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Rabbit season: School of Theatre and Dance opens hilarious Harvey for spring fun

Image from the production poster of a white line-drawn rabbit, wearing a blue hat.

Harvey opens April 12.

The Illinois State University School of Theatre and Dance will present Harvey, by Mary Chase, on April 12, 13, 16–20 at 7:30 p.m. and April 14 at 2:00 p.m. in the Center for Performing Arts Theatre on the campus of Illinois State University. Tickets are $12 for students and seniors and $17 for adults. A special post-show talkback with members of the cast and crew, including director and ISU alumnus Robert Quinlan and dramaturg, Kee-Yoon Nahm will take place after the April 14 performance. ISU alumni are eligible to receive a special discount for the April 14 performance.

Hailed as one of America’s favorite plays, Harvey features a perfect gentleman, Elwood P. Dowd, and his best friend—a six-foot, three-and-one half-inch tall anthropomorphic rabbit. Elwood is a friendly man who introduces his friend Harvey to everyone he meets, but there is only one problem: He is invisible. Elwood’s social-climbing sister Veta grows embarrassed of her brother’s relationship with Harvey, and she decides to commit him to a sanitarium. A true comedy of errors ensues when Veta is mistakenly committed instead of her brother, and a manhunt begins for this unique protagonist and his rabbit companion. The play raises the question of who is more dangerous to society, the dreamer with a vivid imagination or the people who want him to conform to their version of reality?

In 1945, writer Mary Chase won the Pulitzer Prize for Drama for her work. When the play opened in its initial Broadway run in 1944, it lasted four years with 1,775 performances. Harvey has been revived in theatres around the globe and adapted to film in 1950 starring Jimmy Stewart. In 2009 even Steven Spielberg wanted a chance to share Harvey with the world but quit the project after his inability to find an actor he believed was able to play the affable Elwood P. Dowd. School of Theatre and Dance faculty member Robert Quinlan, however, is ready to take on the challenge and bring Harvey to the Center for Performing Arts stage. Quinlan says it is the delightful story that attracted him to direct, stating that the play, “is funny and hopeful, with a whiff of magic.”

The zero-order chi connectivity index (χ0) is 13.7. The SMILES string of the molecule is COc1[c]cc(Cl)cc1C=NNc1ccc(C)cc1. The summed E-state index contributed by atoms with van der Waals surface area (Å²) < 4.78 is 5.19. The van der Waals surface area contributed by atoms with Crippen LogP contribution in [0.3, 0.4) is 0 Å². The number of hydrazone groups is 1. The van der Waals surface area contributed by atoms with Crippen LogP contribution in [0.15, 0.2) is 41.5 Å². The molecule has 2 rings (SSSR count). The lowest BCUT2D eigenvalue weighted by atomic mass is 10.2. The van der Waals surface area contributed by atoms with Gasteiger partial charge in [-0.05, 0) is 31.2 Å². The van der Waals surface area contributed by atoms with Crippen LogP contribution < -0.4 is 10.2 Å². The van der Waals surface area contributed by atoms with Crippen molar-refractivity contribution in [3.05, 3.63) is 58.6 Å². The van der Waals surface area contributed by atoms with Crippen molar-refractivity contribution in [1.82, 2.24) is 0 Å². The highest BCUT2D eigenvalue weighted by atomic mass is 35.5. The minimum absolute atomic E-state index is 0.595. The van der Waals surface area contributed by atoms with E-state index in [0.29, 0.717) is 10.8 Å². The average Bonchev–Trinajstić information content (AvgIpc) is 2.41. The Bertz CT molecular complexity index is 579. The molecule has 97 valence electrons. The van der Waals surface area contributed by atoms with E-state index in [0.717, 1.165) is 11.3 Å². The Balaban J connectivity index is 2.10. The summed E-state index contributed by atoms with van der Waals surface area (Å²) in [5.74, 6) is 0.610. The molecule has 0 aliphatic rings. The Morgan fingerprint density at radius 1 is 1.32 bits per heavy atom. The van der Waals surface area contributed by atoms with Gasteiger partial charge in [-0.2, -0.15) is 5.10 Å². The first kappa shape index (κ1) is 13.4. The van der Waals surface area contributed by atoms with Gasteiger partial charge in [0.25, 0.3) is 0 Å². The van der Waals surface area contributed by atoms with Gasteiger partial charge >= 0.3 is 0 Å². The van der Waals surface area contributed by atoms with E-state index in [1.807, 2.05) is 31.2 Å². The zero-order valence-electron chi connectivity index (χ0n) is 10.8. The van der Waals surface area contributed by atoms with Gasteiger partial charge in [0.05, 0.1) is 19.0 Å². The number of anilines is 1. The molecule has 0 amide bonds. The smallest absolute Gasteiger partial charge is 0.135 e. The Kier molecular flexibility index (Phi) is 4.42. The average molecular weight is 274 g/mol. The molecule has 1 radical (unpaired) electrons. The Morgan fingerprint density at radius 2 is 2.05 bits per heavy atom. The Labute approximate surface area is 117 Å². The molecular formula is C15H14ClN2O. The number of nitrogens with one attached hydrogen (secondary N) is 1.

Although Harvey is never seen, Elwood’s interactions with him are so personal that we can envision his every move.

“Audiences are asked to imagine Harvey because they can create him in the specific image that resonates with them,” says Quinlan.

Interacting with an invisible best friend may prove challenging to anyone playing Elwood, which is why Quinlan asked faculty member Jimmy Chrismon to “play” Harvey during rehearsals. Underneath its comedic veil, Harvey is a play that invites audiences to use their imaginations, challenge their views of acceptance and non-conformity, and believe in a little magic.

Tickets are available by calling (309) 438-2535, online at Ticketmaster.com, or by visiting the Box Office, located in the Illinois State University Center for the Performing Arts, Monday–Friday from 11 a.m.–5 p.m. Free performance parking is available in the School Street Parking Deck in spots 250 and above, at 400 W. Beaufort Street in Normal.

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